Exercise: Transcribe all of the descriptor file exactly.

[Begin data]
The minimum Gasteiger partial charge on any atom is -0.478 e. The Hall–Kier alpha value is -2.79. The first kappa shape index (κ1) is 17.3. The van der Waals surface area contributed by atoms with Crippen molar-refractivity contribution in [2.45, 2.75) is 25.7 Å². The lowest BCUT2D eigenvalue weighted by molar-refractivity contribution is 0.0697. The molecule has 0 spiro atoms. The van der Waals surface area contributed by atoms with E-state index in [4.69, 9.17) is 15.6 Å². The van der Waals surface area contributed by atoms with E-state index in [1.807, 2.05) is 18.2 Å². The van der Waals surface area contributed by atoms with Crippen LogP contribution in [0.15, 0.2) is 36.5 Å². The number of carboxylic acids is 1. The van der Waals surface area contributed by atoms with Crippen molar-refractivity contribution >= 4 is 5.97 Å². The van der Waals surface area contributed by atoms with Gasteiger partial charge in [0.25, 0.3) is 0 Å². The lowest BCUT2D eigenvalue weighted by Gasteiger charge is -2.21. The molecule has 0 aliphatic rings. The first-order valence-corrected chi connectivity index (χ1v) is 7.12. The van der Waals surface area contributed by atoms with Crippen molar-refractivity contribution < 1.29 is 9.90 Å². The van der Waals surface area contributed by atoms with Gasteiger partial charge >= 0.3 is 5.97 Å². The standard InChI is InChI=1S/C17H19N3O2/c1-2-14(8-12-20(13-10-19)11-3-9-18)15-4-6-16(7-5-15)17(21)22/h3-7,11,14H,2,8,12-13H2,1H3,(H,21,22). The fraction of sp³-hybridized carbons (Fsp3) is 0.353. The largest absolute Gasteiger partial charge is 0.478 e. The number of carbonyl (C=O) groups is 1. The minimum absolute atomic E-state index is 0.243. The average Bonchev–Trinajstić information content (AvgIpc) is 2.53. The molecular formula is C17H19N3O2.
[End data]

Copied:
The minimum Gasteiger partial charge on any atom is -0.478 e. The Hall–Kier alpha value is -2.79. The first kappa shape index (κ1) is 17.3. The van der Waals surface area contributed by atoms with Crippen molar-refractivity contribution in [2.45, 2.75) is 25.7 Å². The lowest BCUT2D eigenvalue weighted by molar-refractivity contribution is 0.0697. The molecule has 0 spiro atoms. The van der Waals surface area contributed by atoms with E-state index in [4.69, 9.17) is 15.6 Å². The van der Waals surface area contributed by atoms with E-state index in [1.807, 2.05) is 18.2 Å². The van der Waals surface area contributed by atoms with Crippen LogP contribution in [0.15, 0.2) is 36.5 Å². The number of carboxylic acids is 1. The van der Waals surface area contributed by atoms with Crippen molar-refractivity contribution >= 4 is 5.97 Å². The van der Waals surface area contributed by atoms with Gasteiger partial charge in [0.25, 0.3) is 0 Å². The lowest BCUT2D eigenvalue weighted by Gasteiger charge is -2.21. The molecule has 0 aliphatic rings. The first-order valence-corrected chi connectivity index (χ1v) is 7.12. The van der Waals surface area contributed by atoms with Crippen molar-refractivity contribution < 1.29 is 9.90 Å². The van der Waals surface area contributed by atoms with Gasteiger partial charge >= 0.3 is 5.97 Å². The standard InChI is InChI=1S/C17H19N3O2/c1-2-14(8-12-20(13-10-19)11-3-9-18)15-4-6-16(7-5-15)17(21)22/h3-7,11,14H,2,8,12-13H2,1H3,(H,21,22). The fraction of sp³-hybridized carbons (Fsp3) is 0.353. The largest absolute Gasteiger partial charge is 0.478 e. The number of carbonyl (C=O) groups is 1. The minimum absolute atomic E-state index is 0.243. The average Bonchev–Trinajstić information content (AvgIpc) is 2.53. The molecular formula is C17H19N3O2.